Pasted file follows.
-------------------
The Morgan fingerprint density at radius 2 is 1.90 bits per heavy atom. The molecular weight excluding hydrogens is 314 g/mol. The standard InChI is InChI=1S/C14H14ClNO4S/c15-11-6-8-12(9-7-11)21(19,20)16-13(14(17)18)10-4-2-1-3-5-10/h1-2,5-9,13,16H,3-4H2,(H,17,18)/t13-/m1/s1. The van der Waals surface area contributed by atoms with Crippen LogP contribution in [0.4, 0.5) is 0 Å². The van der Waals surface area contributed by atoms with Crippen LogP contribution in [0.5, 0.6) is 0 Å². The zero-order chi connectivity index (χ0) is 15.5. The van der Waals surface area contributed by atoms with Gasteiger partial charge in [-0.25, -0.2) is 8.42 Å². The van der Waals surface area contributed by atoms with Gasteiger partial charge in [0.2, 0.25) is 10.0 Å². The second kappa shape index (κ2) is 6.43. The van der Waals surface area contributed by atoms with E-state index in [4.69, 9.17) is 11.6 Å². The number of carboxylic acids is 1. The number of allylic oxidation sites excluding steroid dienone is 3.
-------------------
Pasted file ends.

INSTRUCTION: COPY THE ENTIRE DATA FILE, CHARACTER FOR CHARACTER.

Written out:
The Morgan fingerprint density at radius 2 is 1.90 bits per heavy atom. The molecular weight excluding hydrogens is 314 g/mol. The standard InChI is InChI=1S/C14H14ClNO4S/c15-11-6-8-12(9-7-11)21(19,20)16-13(14(17)18)10-4-2-1-3-5-10/h1-2,5-9,13,16H,3-4H2,(H,17,18)/t13-/m1/s1. The van der Waals surface area contributed by atoms with Crippen LogP contribution in [0.4, 0.5) is 0 Å². The van der Waals surface area contributed by atoms with Crippen LogP contribution in [0.5, 0.6) is 0 Å². The zero-order chi connectivity index (χ0) is 15.5. The van der Waals surface area contributed by atoms with Gasteiger partial charge in [-0.25, -0.2) is 8.42 Å². The van der Waals surface area contributed by atoms with Gasteiger partial charge in [0.2, 0.25) is 10.0 Å². The second kappa shape index (κ2) is 6.43. The van der Waals surface area contributed by atoms with E-state index in [4.69, 9.17) is 11.6 Å². The number of carboxylic acids is 1. The number of allylic oxidation sites excluding steroid dienone is 3.